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FTTH architecture selections - what should you choose?


FTTH_architecture.jpgAs the use of FTTx architectures grows in the MSO community, the selection of a specific delivery architecture and technology should be based on the total cost of ownership (TCO). As part of the TCO, the quality of experience and the short term "fit" can confuse the matter some. There seem to be a lot of discussions surrounding RFoG (RF over glass) and DPoE (DOCSIS provisioning over EPON), versus xPON (EPON, Turbo- EPON, GPON, or 10G-EPON). xPON has been reported as perhaps a bit more expensive in the short term but RFoG may also come with a high upgrade cost that could escalate the price, extending the TCO.

What to do?

With an HFC network running smoothly, for the most part, we are constantly faced with an increasing data consumption year over year - and this isn’t stopping soon. The network is in constant need of enhancements and the increasingly stressed bandwidth and performance requires ongoing adjustment. So we upgrade to DOCSIS 3.1, reduce node sizes and use every possible bit of bandwidth we have. It’s working! With deeper fiber and smaller nodes, the evolution of the network is preparing for a leap (not a jump) to FTTH.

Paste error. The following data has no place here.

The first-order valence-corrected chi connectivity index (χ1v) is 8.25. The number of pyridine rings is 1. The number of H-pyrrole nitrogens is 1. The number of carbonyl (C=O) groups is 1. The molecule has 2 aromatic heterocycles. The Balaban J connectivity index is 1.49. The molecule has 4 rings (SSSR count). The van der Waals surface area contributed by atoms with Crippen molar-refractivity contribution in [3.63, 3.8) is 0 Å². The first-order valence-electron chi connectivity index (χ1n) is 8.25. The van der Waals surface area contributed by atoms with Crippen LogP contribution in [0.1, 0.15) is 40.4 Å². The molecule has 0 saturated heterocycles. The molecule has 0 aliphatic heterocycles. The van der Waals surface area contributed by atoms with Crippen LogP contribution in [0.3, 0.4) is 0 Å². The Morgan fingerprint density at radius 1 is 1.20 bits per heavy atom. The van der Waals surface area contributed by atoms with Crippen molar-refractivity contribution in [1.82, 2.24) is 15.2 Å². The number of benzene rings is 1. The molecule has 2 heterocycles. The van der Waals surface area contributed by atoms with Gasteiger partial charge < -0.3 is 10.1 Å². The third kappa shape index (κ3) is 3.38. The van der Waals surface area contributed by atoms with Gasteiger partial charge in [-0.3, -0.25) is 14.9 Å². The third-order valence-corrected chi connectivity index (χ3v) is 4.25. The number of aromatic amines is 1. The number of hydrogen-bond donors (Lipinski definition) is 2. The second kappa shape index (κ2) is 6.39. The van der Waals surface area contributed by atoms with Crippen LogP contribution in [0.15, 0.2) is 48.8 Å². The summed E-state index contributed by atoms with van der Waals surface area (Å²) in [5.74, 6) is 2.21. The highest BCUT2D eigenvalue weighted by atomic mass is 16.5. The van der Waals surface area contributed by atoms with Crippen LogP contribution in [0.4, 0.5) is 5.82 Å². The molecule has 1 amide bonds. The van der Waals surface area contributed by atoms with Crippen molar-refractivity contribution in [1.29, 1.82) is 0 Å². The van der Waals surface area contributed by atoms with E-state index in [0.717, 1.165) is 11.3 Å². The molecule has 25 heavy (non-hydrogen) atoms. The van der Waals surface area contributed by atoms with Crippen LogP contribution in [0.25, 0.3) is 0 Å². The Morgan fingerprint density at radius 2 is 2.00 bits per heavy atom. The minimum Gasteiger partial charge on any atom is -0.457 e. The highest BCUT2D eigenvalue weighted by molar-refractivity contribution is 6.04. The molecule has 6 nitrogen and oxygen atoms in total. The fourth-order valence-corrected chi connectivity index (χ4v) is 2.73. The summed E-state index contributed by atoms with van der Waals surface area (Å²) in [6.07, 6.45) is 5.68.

shutterstock_256681867.jpgThe crossroads of RFoG and EPON - which way should you turn?

In our opinion, the network will become exclusively an IP transport at some point in the future. However, for now, the RFoG platform looks as good and comfy as a well fitted recliner.

Let’s distribute glass from the hub, terminate at the side of the home, and use the same old remote controller and keep the data hungry family happy and growing in consumption. That’s quality of experience… for now.

Eventually, the bandwidth will get consumed and the gremlins in the upstream called OBI will start to create a migraine. Then we will see xPON to the rescue which is more balanced or symmetrical for two-way data and has more capacity. Overlaying the RF downstream can also ease some of the service disruptions initially, and the operational expenses would be lower after installation making us a bit greener with less power consumption.

The path(s)

So upgrading the DOCSIS infrastructure gradually will be costly but less disruptive in the short term. xPON will certainly offer the performance, at a price, but also enables more premium speeds over this platform, generating added revenues from business and super users. And if that isn’t confusing enough - we will also need to consider the competitive environment and demographics of each regional network. RFoG first and xPON later to assist in the current and future needs?

Regardless of the FTTH architecture and the technology to the curb, the transport medium in the drop plant is similar in both cases. Solutions exist that take both architectures into consideration and there are operational efficiencies from deploying optical drops. Pushable fiber in microduct is an option that minimizes the required skill sets and greatly speeds up the installation’s efficiency. 

What would you recommend? 

solving fiber to premise challenge with pushable fiber

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